Find the answer to your Linux question:
Results 1 to 2 of 2
Enjoy an ad free experience by logging in. Not a member yet? Register.
  1. #1

    awk(ward) question: How does awk handle expansions with bash?

    Howdy folks.

    I'm trying to iteratively narrow down a list of values held in the variable $toprint. Each value is seperated by a newline.

    I want to remove lines whose fields $3 and $4, together, contain the same value as a variable I defined previously in bash called $seccord.

    The best way to do this is obviously to tell awk to print only lines for which the string $seccord does not equal fields $3 and $4 in each line:

    toprint=`printf '%b\n' $toprint | awk 'BEGIN { FS="," } { if($3$4!='$seccord') print }'`
    This doesn't work, however. It prints EVERY line, even though I know for sure that the fields $3 and $4 are equal to $seccord in at least some of them.

    I figure it's because of some weirdness in how bash vs. awk expand variables. Does anyone have an idea?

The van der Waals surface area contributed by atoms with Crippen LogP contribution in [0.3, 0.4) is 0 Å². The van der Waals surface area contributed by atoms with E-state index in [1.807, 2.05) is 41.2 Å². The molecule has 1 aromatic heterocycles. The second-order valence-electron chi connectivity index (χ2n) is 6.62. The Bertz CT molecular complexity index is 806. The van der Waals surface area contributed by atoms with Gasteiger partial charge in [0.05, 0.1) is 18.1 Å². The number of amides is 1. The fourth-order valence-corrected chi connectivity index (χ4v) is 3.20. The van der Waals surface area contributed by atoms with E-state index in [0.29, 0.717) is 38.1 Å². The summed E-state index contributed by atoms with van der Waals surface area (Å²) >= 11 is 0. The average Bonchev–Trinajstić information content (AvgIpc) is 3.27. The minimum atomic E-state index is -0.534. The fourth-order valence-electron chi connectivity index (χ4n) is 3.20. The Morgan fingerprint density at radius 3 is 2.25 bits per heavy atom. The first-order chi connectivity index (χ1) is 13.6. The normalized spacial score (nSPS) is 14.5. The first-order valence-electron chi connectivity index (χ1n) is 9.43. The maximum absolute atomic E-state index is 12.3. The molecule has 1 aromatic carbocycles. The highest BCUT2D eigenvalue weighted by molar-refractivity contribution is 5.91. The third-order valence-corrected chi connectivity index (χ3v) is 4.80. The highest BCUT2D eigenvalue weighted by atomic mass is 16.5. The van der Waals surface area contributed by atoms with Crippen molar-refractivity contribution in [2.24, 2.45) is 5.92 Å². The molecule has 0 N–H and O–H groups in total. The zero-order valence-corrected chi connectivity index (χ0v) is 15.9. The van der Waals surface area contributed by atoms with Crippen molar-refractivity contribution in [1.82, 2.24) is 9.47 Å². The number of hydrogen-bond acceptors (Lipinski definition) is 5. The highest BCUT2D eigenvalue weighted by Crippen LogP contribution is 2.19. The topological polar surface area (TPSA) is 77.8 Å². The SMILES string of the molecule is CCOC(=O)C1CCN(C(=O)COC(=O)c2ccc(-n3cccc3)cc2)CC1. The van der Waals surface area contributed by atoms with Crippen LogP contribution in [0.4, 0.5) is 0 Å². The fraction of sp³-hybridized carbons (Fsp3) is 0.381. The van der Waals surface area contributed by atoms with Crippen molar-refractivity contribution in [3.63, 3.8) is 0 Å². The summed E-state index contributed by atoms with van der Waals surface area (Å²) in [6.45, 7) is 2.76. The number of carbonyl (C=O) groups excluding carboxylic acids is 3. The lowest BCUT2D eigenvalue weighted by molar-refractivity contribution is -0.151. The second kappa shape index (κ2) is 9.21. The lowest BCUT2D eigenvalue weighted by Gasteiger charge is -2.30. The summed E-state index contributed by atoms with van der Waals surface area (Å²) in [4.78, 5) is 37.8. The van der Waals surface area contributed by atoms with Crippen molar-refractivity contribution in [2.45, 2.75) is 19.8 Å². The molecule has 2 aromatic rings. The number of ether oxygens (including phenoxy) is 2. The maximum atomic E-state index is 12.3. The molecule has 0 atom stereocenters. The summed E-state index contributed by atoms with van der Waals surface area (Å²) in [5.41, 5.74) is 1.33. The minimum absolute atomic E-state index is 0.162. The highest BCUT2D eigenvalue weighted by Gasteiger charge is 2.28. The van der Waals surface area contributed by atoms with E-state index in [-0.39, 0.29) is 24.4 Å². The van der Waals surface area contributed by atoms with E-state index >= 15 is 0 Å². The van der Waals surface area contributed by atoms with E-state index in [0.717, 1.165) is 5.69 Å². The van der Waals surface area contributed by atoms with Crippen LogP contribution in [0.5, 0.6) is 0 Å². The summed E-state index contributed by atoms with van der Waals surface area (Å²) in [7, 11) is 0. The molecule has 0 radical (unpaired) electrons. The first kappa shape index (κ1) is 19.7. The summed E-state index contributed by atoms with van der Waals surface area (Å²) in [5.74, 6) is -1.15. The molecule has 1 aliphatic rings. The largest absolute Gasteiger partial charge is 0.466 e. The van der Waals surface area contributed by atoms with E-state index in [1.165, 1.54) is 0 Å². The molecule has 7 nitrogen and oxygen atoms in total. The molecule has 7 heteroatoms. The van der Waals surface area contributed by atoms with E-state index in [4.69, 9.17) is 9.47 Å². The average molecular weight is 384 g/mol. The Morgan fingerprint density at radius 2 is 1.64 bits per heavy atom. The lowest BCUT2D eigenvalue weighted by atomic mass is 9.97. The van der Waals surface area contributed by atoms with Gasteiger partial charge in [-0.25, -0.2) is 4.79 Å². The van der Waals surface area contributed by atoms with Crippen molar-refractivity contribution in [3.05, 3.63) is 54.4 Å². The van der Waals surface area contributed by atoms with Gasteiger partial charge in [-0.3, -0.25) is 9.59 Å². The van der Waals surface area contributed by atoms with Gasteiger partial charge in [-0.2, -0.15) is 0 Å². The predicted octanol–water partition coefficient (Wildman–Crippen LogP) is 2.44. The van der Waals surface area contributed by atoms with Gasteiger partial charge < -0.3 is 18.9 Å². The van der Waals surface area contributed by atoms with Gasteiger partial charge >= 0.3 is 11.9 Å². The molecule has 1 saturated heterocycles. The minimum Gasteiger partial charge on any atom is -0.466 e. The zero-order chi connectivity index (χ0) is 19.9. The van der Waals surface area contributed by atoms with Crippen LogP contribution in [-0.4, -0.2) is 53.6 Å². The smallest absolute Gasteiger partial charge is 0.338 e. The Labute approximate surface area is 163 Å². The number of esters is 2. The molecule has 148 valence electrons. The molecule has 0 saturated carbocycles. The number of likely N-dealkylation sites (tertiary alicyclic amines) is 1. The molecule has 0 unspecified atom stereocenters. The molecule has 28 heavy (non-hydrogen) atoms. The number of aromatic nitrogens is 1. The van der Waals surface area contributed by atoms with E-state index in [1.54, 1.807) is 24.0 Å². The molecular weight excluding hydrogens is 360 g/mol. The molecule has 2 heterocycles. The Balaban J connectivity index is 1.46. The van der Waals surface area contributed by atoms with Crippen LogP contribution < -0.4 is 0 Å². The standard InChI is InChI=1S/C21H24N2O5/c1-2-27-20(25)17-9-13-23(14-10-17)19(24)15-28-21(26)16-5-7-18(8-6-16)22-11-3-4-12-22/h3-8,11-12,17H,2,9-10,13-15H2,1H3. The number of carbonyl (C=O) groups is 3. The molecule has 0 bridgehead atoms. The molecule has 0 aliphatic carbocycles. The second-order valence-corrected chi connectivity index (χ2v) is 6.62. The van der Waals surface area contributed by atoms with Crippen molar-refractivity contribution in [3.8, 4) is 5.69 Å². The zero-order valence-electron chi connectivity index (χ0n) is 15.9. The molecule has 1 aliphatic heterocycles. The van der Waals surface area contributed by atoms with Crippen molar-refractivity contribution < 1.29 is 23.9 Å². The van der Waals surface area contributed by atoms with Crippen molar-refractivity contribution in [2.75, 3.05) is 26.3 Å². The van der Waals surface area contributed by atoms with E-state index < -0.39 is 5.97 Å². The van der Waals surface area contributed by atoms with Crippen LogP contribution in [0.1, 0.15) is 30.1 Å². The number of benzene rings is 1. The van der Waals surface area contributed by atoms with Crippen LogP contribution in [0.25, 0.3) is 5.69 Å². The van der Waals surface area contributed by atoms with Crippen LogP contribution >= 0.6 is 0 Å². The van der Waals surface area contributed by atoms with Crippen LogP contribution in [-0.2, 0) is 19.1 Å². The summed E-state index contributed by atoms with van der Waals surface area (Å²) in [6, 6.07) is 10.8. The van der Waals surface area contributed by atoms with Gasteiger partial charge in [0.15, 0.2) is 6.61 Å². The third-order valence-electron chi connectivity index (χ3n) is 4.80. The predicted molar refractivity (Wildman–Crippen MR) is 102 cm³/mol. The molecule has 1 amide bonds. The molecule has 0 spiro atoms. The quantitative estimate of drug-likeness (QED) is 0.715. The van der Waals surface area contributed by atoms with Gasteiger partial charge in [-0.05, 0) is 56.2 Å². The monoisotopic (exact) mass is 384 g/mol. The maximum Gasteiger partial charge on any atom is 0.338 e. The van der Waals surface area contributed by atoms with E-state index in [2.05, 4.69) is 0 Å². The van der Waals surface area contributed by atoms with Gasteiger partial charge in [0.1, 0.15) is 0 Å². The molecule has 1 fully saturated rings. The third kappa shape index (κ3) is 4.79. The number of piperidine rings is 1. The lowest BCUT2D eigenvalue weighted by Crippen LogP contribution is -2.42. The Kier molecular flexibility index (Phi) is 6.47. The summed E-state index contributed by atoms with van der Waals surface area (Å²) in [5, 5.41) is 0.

I apologize. I got really desperate and experimented with all sorts of quote combinations. This one works:

    " ' $seccord ' "

    That is, single quotes inside to expand the variable in bash;
    Double quotes outside the single quotes to tell awk that it's looking for a string equal to the value of $seccords

    You can delete this thread if you want, or if it's a commmon newbie problem you can keep it.
    Last edited by deuteros; 03-11-2013 at 01:43 AM.

  2. #2
    You're on the right track, there is no shell expansion in single quotes in bash. Another approach instead of the bash concentration approach is to use awk's variable setting, e.g. -v testCase="${seccord}" ' awk script ...'.

    PS: If the issue is solved, please marked is solved.

Posting Permissions

  • You may not post new threads
  • You may not post replies
  • You may not post attachments
  • You may not edit your posts